# Matrix exponentiation – what’s that? Most people have heard of the exponential function that maps an arbitrary real (or even complex) number x to $e^x$ but what happens if x is not a number but a matrix? Does the expression $e^A$ with a square matrix $A$ even make sense?

The answer is: Yes, it does!

In order to understand what the expression $e^A$ means, we take a step back to the exponential function for scalars. When we have a look at the power series of the exponential function, $\exp(x) = \sum_{n=0}^{\infty} \frac{x^n}{n!}$ with $x \in \mathbb{C}$,

we can see that there are only multiplications, additions and divisions by a scalar involved. These operations can be generalized to matrices easily. Hence, we can define the exponential of a matrix $A$ as $\exp(A) = \sum_{n=0}^{\infty} \frac{A^n}{n!}$.

The next question is: How can we compute the matrix exponential for a general complex matrix?

There exist several different algorithms, our project focuses on two of them: Taylor series and diagonalization.

The most intuitive one is using the representation above and replace the infinite sum by a finite one to obtain the Taylor series. The number of summands that one has to compute depends on the accuracy that is needed – although it is only an approximation, it serves its purpose in many applications.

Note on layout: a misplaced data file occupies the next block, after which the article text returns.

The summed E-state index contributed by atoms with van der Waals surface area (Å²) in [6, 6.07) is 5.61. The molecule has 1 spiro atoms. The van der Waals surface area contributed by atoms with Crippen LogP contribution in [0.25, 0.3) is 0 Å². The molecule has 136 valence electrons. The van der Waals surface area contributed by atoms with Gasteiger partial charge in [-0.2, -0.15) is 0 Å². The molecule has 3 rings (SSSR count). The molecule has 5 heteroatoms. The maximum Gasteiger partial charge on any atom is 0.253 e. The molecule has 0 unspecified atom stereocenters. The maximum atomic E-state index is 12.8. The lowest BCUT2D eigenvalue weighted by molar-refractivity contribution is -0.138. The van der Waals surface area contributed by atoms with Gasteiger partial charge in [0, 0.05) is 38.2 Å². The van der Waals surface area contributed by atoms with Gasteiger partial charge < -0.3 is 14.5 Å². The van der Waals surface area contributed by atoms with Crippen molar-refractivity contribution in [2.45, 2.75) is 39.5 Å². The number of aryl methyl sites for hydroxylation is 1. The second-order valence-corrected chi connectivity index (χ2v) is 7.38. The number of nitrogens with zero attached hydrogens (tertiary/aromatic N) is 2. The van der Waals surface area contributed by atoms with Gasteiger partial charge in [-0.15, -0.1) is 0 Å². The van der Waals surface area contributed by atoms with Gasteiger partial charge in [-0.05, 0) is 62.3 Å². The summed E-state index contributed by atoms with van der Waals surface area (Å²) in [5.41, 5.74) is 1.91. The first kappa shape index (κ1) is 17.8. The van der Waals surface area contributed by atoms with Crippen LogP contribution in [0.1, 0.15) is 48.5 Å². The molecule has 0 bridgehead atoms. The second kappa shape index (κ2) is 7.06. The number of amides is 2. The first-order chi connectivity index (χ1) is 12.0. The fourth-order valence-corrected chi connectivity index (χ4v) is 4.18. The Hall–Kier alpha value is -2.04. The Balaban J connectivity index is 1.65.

The second approach to compute the exponential of a matrix in our project is diagonalization. At first the matrix $A$ is decomposed to a product of three matrices $Q$, $D$ and $Q^{-1}$, $A= Q D Q^{-1}$,
where the columns of the matrix $Q$ contain the eigenvectors of $A$, the matrix $D$ is a diagonal matrix with the corresponding eigenvalues stored at the diagonal and $Q^{-1}$ is the inverse matrix of $Q$. With this decomposition, the computation of the matrix exponential is very easy because the following equality holds $\exp(A)=Q \exp(D) Q^{-1}$.

The only expression that has not been calculated is $\exp(D)$ and this matrix is again a diagonal matrix with the exponential of the diagonal entries of $D$. If we multiply the matrices $Q$, $\exp(D)$ and $Q^{-1}$, we obtain the matrix exponential of $A$.

But this is not HPC, right?

Wait and see…

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